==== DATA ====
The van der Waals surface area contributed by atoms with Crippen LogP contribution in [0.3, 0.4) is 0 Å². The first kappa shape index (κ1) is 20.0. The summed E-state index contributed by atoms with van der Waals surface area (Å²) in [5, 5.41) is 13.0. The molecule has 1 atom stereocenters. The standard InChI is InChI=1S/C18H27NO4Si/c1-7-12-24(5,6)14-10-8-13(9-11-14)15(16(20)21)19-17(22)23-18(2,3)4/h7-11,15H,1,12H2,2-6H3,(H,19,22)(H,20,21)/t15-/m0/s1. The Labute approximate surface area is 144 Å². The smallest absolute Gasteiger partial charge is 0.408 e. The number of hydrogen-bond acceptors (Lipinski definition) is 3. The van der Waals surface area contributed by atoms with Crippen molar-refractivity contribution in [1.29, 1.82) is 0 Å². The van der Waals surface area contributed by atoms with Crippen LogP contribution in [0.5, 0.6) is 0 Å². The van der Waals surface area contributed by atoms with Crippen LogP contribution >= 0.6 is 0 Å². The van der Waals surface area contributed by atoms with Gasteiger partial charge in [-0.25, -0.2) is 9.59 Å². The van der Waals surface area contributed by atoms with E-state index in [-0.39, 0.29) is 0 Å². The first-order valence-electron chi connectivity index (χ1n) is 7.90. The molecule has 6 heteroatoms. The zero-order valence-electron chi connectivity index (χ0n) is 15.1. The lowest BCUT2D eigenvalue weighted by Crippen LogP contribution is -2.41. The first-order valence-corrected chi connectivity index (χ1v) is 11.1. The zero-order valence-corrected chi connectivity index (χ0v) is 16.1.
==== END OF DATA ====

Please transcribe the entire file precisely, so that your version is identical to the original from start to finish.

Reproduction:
The van der Waals surface area contributed by atoms with Crippen LogP contribution in [0.3, 0.4) is 0 Å². The first kappa shape index (κ1) is 20.0. The summed E-state index contributed by atoms with van der Waals surface area (Å²) in [5, 5.41) is 13.0. The molecule has 1 atom stereocenters. The standard InChI is InChI=1S/C18H27NO4Si/c1-7-12-24(5,6)14-10-8-13(9-11-14)15(16(20)21)19-17(22)23-18(2,3)4/h7-11,15H,1,12H2,2-6H3,(H,19,22)(H,20,21)/t15-/m0/s1. The Labute approximate surface area is 144 Å². The smallest absolute Gasteiger partial charge is 0.408 e. The number of hydrogen-bond acceptors (Lipinski definition) is 3. The van der Waals surface area contributed by atoms with Crippen molar-refractivity contribution in [1.29, 1.82) is 0 Å². The van der Waals surface area contributed by atoms with Crippen LogP contribution in [0.5, 0.6) is 0 Å². The van der Waals surface area contributed by atoms with Crippen LogP contribution >= 0.6 is 0 Å². The van der Waals surface area contributed by atoms with Gasteiger partial charge in [-0.25, -0.2) is 9.59 Å². The van der Waals surface area contributed by atoms with E-state index in [-0.39, 0.29) is 0 Å². The first-order valence-electron chi connectivity index (χ1n) is 7.90. The molecule has 6 heteroatoms. The zero-order valence-electron chi connectivity index (χ0n) is 15.1. The lowest BCUT2D eigenvalue weighted by Crippen LogP contribution is -2.41. The first-order valence-corrected chi connectivity index (χ1v) is 11.1. The zero-order valence-corrected chi connectivity index (χ0v) is 16.1.